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Gastrulation during embryonic development, illustration

Gastrulation during embryonic development, illustration

C038/8392

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Credit

HENNING DALHOFF / SCIENCE PHOTO LIBRARY HENNING DALHOFF / SCIENCE PHOTO LIBRARY

Caption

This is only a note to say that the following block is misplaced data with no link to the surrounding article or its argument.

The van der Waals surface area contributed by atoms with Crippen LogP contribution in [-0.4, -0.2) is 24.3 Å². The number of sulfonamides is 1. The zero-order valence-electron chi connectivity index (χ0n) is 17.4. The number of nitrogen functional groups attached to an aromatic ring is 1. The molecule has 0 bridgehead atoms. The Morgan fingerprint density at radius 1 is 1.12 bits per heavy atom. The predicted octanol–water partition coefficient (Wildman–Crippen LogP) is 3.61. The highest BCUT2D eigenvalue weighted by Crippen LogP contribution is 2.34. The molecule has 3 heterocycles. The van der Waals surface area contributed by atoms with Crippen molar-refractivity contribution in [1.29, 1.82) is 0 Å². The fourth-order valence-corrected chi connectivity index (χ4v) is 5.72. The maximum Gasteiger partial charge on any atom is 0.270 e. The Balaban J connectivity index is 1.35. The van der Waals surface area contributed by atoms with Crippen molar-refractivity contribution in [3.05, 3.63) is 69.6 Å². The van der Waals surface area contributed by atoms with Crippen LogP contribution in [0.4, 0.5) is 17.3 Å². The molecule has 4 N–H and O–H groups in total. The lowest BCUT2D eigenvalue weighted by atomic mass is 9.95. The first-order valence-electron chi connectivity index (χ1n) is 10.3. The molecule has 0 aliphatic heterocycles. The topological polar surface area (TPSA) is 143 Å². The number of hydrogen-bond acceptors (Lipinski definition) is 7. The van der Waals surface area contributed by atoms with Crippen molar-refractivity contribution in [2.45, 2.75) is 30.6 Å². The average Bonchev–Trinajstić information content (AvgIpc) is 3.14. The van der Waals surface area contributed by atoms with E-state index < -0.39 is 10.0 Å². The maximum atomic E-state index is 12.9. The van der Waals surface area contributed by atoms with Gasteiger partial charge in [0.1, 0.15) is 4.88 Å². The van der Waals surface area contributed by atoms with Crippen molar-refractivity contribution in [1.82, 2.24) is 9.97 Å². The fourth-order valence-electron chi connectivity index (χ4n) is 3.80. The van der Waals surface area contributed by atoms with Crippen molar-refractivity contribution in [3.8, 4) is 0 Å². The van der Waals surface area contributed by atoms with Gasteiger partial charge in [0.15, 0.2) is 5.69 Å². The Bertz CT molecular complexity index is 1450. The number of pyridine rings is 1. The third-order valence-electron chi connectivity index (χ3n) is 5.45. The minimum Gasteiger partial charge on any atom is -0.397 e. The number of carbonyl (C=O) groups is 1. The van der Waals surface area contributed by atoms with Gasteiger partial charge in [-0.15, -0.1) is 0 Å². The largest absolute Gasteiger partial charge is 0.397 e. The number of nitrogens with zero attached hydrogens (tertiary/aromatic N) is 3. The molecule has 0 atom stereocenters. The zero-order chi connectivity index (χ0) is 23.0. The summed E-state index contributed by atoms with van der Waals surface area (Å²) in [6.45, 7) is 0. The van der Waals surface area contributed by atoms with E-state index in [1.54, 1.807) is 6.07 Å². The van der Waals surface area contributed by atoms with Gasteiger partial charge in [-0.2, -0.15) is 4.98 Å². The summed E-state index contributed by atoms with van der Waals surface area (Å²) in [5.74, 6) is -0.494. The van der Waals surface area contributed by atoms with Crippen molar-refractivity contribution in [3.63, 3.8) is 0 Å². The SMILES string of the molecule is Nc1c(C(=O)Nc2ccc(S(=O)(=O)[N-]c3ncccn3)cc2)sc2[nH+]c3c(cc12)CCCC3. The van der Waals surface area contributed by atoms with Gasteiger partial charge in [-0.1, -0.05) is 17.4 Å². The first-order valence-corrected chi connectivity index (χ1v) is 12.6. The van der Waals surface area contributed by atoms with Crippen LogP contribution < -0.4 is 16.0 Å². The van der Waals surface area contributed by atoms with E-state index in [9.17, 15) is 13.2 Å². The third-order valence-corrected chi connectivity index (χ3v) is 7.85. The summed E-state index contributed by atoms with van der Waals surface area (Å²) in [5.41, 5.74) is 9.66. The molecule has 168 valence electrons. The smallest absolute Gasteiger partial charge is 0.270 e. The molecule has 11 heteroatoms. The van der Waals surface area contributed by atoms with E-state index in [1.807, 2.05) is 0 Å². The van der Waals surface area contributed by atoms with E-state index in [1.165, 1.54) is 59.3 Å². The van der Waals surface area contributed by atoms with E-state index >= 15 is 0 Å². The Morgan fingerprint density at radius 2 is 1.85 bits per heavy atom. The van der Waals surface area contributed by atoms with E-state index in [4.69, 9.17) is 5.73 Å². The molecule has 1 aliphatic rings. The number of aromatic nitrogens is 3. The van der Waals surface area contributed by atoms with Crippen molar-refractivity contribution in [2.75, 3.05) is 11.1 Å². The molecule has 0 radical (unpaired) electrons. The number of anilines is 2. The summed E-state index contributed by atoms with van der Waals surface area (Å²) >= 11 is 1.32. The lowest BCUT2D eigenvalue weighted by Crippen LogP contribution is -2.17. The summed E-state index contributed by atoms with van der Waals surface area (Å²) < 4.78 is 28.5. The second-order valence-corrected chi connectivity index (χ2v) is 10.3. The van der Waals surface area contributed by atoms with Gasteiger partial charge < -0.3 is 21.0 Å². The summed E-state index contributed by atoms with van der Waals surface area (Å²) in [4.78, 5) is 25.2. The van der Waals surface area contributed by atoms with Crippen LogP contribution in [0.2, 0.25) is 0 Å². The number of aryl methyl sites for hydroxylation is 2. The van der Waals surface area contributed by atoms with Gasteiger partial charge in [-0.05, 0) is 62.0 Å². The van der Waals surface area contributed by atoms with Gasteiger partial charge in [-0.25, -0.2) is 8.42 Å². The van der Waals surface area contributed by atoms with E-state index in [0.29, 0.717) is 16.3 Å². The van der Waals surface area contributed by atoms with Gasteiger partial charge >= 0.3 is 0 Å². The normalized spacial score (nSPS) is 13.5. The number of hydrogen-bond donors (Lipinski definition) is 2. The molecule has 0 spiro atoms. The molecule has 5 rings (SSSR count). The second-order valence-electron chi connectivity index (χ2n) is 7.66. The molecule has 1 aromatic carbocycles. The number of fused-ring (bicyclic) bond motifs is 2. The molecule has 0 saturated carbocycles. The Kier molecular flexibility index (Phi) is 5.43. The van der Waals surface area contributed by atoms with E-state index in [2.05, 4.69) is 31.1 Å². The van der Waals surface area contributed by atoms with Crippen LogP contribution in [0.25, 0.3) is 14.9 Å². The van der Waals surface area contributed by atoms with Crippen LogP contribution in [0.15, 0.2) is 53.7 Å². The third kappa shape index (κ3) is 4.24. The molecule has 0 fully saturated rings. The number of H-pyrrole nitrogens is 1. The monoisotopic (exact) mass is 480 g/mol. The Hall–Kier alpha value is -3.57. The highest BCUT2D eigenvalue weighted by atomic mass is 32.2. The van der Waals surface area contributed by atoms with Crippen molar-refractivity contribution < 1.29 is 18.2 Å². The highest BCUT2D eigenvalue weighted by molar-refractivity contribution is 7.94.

Gastrulation during embryonic development. Illustration showing part of the process of gastrulation, the stage of embryonic development that follows implantation of the blastocyst and comes before the development of organs (organogenesis). At the gastrulation stage (around 2-3 weeks after fertilisation), the cells of the newly forming embryo (gastrula) are differentiating into the three germ layers: the ectoderm, endoderm and mesoderm. The ectoderm forms epidermis and nervous tissue, the endoderm forms the digestive tract, glands and lungs and the mesoderm forms the connective tissue, including blood vessels and cartilage. Here, the gastrula (orange) is within the chorionic cavity (red) that is implanted in the uterus wall (left). The embryonic disc (vertical, centre) lies between the amniotic cavity (left) and the secondary yolk sac (right).

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